ever an Arminian in the world declare, I believe that in " the moment Adam fell he had no freedom of will left ?" I did not charge this paragraph with Arminianism ; nay, I think the first part of it verges to the opposite extreme. The will is endued with that natural liberty, that it is neither forced, nor by an absolute necessity determined to do good or evil. This holds good even with respect not only to the most depraved of mankind, but to devils themselves; otherwise they would cease to be the subjects of God's government, and could not as moral agents be punished for their bad tempers and conduct. You will perhaps plead, that Mr Wesley did not mean to deny man's natural but

* It would be wrong to conclude from this, that Mr Wesley has no charity for Seceders: for Michael Servetus, one of the wildest Antitrinitarians that ever appeared, has been pronounced by him a wife and holy man. C


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his moral ability. This laft was undoubtedly toft by the fall: but then, if this is his meaning, he errs in afferting, chat God hath restored to mankind a moral power to ao cept of proffered falvation. A moral power and an inclination is the same thing. If mankind in general were in. clined to accept the proffered salvation, all to whom it is proffered would in fact accept it, as want of jaclination can be the only hinderance of such acceptance. In a word, man by the fall lost not his natural powers, and to man. kind in general moral powers are not restored.

I fee no force in what Mr Kershaw has said to vindicate the Methodists from the charge of forming a church within a church, and leave it without remark. I thank him for correcting my mistake, “ that the Methodist teachers

are fent, continued, or removed, at the pleasure of Mr 4 Wesley," by obferving, p.84.“ Mr Wesley is not without coadjutors, who act in concert with him ; and what is done, is usually done by consent of the whole.”

P.85.-97. Mr Kershaw criticises the editor for saying, “ Could not the Methodists be witnefses to Christianity, “ without that inquiry into one another's religious expe« riences, which Christ has no where enjoined, either as a “ moral duty, or a mean of grace ?” Most of what he says is wide of the point. The lawfulness of religious fo. cieties for prayer, praise, and Christian conference, I never denied; though I think when such focieties meet frequent. ly, and are long together, they are an obstruction to fami. ly and private devotion, and breach of the precept,“ Six days shalt thou labour, and do all thy work.” Neither did I question the happiness of finding a Christian friend to whom we may freely impart our fpiritual comforts or diAtresses; though I think too, there are cases in which the heart alone should know its own bitterness, and a stranger, however dear to us, should not intermeddle with its joy. What I find fault with, I shall state as briefly as possible.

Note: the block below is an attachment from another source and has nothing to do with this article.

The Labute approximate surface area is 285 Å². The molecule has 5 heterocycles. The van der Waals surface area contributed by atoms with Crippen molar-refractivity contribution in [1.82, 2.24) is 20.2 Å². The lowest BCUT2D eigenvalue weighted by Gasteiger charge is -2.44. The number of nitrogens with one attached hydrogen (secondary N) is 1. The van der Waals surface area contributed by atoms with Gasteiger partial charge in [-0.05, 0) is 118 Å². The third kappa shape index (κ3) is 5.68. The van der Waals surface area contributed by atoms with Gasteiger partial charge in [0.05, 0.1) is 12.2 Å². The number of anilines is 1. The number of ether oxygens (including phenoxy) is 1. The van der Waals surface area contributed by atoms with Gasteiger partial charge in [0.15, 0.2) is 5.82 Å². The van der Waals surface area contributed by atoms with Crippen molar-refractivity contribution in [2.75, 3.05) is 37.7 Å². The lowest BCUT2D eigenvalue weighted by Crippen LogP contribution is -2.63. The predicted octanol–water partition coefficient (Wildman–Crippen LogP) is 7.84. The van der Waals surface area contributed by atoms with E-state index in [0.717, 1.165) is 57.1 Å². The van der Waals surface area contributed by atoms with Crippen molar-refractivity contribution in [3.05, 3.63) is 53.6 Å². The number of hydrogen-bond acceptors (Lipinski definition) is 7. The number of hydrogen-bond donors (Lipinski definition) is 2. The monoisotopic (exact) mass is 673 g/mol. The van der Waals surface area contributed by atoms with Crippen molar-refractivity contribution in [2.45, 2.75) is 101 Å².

It appears from p. 88. of the Earnest Appeal, that the re'igious experiences inquired into include all things felt in the minds of religious people, whatever God does for their precious souls, whatever temptations or buffettings they may

feel from Satan, whatever strugglings and workings from a corrupt nature, and all those temptations and con.

ficts their

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ficts in the minds of the religious, arising from the world in its various appearances, connections, or relations, or the providential dispensations by which God proves their virtue, and exercises their patience.

The Methodists conduct their inquiries into religious experiences in this extensive sense of the word: 1. More privately. “There are" (lays, Mr Wesley, Nature, design, and general rules of the united societies, p. 4.) “about " twelve persons in every class, one of whom is styled the " leader.

It is his business to fee each person in his class, once a week at the least, in order to inquire how their “ souls profper, 6c,” 2. More publicly in the meetings of their classes. Earnest Appeal, p. 89. “ The leader or “ teacher alks every one a few questions relating to the « present situation of their minds, in order that he may “ the better speak to their edification."

The church of Rome maiotain, that in the sacrament of penance, it is jure divino necessary to the remission of lins, to confess all and eyery mortal fin, even the most secret, which can with diligent premeditation be called to mind, together with the circumstances which change the kind of fin; and the prieit is directed to afk prudent questions, where the penitent does not exprefs the namber, the kinds, and the necessary circumstances of his fins. Against this, it has been justly objected, that there is the utmost danger of violating modefty, by putting questions, under pretence of searching fio to the bottom, wbich shall fuggest wicked thoughts to the minds of young and upexperienced persons, such as otherwise would never have entered there: and that auricular confession, if it is made a point of conscience to confess the most secret fins, leaves the reputation, and, in fome cases, the life of the laity at the mercy of the clergy, not only by divulging what is confessed, but by improving their knowledge of mens weaknesses, inclinations, 66. to gain an ascendant over them, and to reduce them to fube serve their mercenary or licentious designs. A leader of a class inquiring at the eleven under his charge, what temptations of Satan, what workings of corrupt nature, or conflicts from his worldly circumstances he has encounter. ed, is liable to the very fame abuses. If inquiries are honestly answered, the rest of the class are at the mercy of